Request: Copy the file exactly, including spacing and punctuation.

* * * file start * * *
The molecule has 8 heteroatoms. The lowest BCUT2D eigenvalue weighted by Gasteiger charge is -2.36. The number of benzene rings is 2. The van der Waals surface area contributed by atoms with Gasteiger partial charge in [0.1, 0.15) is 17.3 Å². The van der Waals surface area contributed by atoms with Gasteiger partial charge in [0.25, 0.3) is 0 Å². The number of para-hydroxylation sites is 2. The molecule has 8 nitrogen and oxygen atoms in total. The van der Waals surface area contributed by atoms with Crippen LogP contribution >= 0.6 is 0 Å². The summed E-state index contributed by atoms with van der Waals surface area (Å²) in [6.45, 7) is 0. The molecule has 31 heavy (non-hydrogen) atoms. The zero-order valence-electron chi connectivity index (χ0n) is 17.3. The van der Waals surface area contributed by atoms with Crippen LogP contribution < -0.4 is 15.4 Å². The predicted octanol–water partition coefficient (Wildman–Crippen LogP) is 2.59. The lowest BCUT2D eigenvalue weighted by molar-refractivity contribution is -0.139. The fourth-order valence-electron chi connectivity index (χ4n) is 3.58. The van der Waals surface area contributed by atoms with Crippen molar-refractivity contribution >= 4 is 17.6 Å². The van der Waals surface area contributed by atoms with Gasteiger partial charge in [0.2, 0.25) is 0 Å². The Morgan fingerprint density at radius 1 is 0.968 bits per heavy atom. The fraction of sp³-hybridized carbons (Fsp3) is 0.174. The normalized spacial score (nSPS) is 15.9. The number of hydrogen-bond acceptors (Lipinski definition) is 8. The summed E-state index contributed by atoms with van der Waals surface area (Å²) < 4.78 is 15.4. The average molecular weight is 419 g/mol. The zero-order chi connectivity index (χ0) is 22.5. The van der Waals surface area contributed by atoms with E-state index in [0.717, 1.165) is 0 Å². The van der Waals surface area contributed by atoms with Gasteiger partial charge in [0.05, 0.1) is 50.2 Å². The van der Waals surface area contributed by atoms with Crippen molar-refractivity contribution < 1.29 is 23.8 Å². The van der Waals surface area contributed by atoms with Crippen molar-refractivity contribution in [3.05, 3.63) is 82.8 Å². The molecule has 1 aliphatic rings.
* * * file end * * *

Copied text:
The molecule has 8 heteroatoms. The lowest BCUT2D eigenvalue weighted by Gasteiger charge is -2.36. The number of benzene rings is 2. The van der Waals surface area contributed by atoms with Gasteiger partial charge in [0.1, 0.15) is 17.3 Å². The van der Waals surface area contributed by atoms with Gasteiger partial charge in [0.25, 0.3) is 0 Å². The number of para-hydroxylation sites is 2. The molecule has 8 nitrogen and oxygen atoms in total. The van der Waals surface area contributed by atoms with Crippen LogP contribution >= 0.6 is 0 Å². The summed E-state index contributed by atoms with van der Waals surface area (Å²) in [6.45, 7) is 0. The molecule has 31 heavy (non-hydrogen) atoms. The zero-order valence-electron chi connectivity index (χ0n) is 17.3. The van der Waals surface area contributed by atoms with Crippen LogP contribution < -0.4 is 15.4 Å². The predicted octanol–water partition coefficient (Wildman–Crippen LogP) is 2.59. The lowest BCUT2D eigenvalue weighted by molar-refractivity contribution is -0.139. The fourth-order valence-electron chi connectivity index (χ4n) is 3.58. The van der Waals surface area contributed by atoms with Crippen molar-refractivity contribution >= 4 is 17.6 Å². The van der Waals surface area contributed by atoms with Gasteiger partial charge in [0.2, 0.25) is 0 Å². The Morgan fingerprint density at radius 1 is 0.968 bits per heavy atom. The fraction of sp³-hybridized carbons (Fsp3) is 0.174. The normalized spacial score (nSPS) is 15.9. The number of hydrogen-bond acceptors (Lipinski definition) is 8. The summed E-state index contributed by atoms with van der Waals surface area (Å²) < 4.78 is 15.4. The average molecular weight is 419 g/mol. The zero-order chi connectivity index (χ0) is 22.5. The van der Waals surface area contributed by atoms with E-state index in [0.717, 1.165) is 0 Å². The van der Waals surface area contributed by atoms with Gasteiger partial charge in [0.05, 0.1) is 50.2 Å². The van der Waals surface area contributed by atoms with Crippen molar-refractivity contribution < 1.29 is 23.8 Å². The van der Waals surface area contributed by atoms with Crippen molar-refractivity contribution in [3.05, 3.63) is 82.8 Å². The molecule has 1 aliphatic rings.